In my undergraduate years, for example, I was in a ballet group. A few fellow members participated in an annual show called “Battle of the (Dance) Bands” (a take-off on the popular TV show). The show always sold out a huge auditorium. The crowd of college students all went wild cheering the various dance groups “battle” it out in friendly competition. What a great event for building love for dance!
#3. Work-study at a local dance studio.
I also did this in my undergraduate years, at a partnership of studios in Washington, D.C. I had an overall great experience helping out with production on their monthly shows and taking classes at any of the studios as my payment. Sure, it could be hard to balance all of that with my studies, ballet group, work and personal life. In hindsight, however, it was definitely worth it! Depending on the studio, work-studying allows you to continue training in various styles with well-qualified, professional teachers (which is not always guaranteed with the two prior options).
Do keep in mind, however, that this most likely won’t be conveniently on campus (if your school is in that type of setting, rather than one integrated into a city). Check out Yelp and Google reviews to get feedback on a studio you’re thinking of joining as a work-study student. Ask around in your present dance community for recommendations. Check out Dance Informa’s article on doing dance studio work-study here.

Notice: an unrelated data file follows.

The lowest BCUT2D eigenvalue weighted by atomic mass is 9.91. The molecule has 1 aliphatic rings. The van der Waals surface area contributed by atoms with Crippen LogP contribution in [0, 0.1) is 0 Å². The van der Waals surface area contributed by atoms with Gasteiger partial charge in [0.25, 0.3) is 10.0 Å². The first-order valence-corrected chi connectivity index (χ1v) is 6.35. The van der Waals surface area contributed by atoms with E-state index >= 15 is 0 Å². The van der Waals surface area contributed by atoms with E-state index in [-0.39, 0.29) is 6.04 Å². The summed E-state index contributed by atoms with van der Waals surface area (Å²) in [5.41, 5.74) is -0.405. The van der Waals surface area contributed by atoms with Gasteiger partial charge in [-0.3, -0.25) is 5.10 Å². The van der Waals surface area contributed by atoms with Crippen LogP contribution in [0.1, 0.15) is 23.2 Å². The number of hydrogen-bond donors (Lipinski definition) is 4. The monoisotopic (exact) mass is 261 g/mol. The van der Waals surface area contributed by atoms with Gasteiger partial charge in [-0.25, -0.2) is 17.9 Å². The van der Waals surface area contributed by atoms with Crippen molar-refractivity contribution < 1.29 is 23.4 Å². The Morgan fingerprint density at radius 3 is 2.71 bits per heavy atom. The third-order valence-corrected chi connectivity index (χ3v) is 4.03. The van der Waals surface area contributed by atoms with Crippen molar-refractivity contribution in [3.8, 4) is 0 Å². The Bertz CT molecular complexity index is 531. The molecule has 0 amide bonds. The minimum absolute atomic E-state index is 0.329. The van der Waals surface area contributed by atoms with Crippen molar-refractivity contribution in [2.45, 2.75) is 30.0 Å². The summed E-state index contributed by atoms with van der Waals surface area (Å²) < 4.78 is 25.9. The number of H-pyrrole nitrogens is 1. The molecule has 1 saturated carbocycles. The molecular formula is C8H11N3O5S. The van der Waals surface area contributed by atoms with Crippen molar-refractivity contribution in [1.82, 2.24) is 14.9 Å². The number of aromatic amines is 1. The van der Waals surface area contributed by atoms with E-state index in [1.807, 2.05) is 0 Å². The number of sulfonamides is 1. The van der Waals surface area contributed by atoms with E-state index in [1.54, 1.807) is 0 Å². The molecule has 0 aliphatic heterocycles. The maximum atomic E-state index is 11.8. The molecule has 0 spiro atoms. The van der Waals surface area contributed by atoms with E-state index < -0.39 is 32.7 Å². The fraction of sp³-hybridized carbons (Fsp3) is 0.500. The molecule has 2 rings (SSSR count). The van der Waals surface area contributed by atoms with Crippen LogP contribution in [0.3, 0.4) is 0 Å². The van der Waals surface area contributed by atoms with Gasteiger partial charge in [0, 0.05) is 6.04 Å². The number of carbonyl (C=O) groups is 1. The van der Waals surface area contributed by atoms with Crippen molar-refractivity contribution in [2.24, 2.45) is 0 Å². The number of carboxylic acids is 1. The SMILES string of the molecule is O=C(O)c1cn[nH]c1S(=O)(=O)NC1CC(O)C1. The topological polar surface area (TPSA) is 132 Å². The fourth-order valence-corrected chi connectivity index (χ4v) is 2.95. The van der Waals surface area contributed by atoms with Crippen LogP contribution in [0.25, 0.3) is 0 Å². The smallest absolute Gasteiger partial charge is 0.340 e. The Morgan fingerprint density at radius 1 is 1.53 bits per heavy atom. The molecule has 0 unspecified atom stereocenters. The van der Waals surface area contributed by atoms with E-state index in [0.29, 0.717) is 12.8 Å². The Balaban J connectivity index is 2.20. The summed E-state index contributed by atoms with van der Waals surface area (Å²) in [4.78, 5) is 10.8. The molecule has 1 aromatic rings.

#4. Join your college gym.
Maybe what you really love about dancing is being able to move, stretch and express yourself through your body, in community with others. For the time being, through the often haphazard and extremely busy college years, fitness classes at your school’s gym can fulfill all of those things. It can be a suitable alternative, until life likely settles down a bit. Aerobics, zumba, yoga and other dance/movement fitness forms can be fun, inspiring and help you stay in great shape.
Some colleges offer these classes to all students at no additional cost, and some charge for them. And there can certainly be conflicts between your other commitments and classes you’d love to take. On the plus side, being involved with these classes, and the communities within and around them, could lead to new jobs. It could even draw you toward a fulfilling, stable career in fitness instruction, nutrition, physical therapy, personal training and related fields.